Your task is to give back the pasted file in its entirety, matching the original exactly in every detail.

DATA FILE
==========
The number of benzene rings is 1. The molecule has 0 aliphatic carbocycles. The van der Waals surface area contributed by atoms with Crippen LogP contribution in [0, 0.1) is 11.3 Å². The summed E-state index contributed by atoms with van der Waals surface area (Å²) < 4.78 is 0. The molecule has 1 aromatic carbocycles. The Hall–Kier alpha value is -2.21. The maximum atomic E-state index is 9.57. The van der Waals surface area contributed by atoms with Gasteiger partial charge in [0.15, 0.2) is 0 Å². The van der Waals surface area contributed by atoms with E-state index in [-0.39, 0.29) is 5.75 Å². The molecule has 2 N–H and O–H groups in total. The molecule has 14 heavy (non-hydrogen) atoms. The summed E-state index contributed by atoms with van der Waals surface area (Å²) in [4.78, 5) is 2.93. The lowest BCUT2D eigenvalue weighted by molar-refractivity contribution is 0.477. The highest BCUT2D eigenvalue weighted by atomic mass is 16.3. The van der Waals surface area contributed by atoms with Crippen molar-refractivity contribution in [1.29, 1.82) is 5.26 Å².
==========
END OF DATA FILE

The number of benzene rings is 1. The molecule has 0 aliphatic carbocycles. The van der Waals surface area contributed by atoms with Crippen LogP contribution in [0, 0.1) is 11.3 Å². The summed E-state index contributed by atoms with van der Waals surface area (Å²) < 4.78 is 0. The molecule has 1 aromatic carbocycles. The Hall–Kier alpha value is -2.21. The maximum atomic E-state index is 9.57. The van der Waals surface area contributed by atoms with Gasteiger partial charge in [0.15, 0.2) is 0 Å². The van der Waals surface area contributed by atoms with E-state index in [-0.39, 0.29) is 5.75 Å². The molecule has 2 N–H and O–H groups in total. The molecule has 14 heavy (non-hydrogen) atoms. The summed E-state index contributed by atoms with van der Waals surface area (Å²) in [4.78, 5) is 2.93. The lowest BCUT2D eigenvalue weighted by molar-refractivity contribution is 0.477. The highest BCUT2D eigenvalue weighted by atomic mass is 16.3. The van der Waals surface area contributed by atoms with Crippen molar-refractivity contribution in [1.29, 1.82) is 5.26 Å².